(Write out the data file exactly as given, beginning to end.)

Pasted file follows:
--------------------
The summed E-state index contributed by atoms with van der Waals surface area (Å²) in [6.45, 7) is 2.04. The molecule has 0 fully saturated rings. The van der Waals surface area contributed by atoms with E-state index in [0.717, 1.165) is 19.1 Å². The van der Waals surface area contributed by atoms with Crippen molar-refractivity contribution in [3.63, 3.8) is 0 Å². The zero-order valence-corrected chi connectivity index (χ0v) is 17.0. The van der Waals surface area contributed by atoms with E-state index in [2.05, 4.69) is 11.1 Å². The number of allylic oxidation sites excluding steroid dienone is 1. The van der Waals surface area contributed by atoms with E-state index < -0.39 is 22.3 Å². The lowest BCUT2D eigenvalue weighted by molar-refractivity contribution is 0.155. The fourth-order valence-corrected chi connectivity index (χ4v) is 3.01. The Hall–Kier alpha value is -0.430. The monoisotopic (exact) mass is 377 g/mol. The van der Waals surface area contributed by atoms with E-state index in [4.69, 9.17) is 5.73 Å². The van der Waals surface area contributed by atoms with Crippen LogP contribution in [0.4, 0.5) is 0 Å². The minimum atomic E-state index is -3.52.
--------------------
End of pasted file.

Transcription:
The summed E-state index contributed by atoms with van der Waals surface area (Å²) in [6.45, 7) is 2.04. The molecule has 0 fully saturated rings. The van der Waals surface area contributed by atoms with E-state index in [0.717, 1.165) is 19.1 Å². The van der Waals surface area contributed by atoms with Crippen molar-refractivity contribution in [3.63, 3.8) is 0 Å². The zero-order valence-corrected chi connectivity index (χ0v) is 17.0. The van der Waals surface area contributed by atoms with E-state index in [2.05, 4.69) is 11.1 Å². The number of allylic oxidation sites excluding steroid dienone is 1. The van der Waals surface area contributed by atoms with E-state index < -0.39 is 22.3 Å². The lowest BCUT2D eigenvalue weighted by molar-refractivity contribution is 0.155. The fourth-order valence-corrected chi connectivity index (χ4v) is 3.01. The Hall–Kier alpha value is -0.430. The monoisotopic (exact) mass is 377 g/mol. The van der Waals surface area contributed by atoms with E-state index in [4.69, 9.17) is 5.73 Å². The van der Waals surface area contributed by atoms with Crippen LogP contribution in [0.4, 0.5) is 0 Å². The minimum atomic E-state index is -3.52.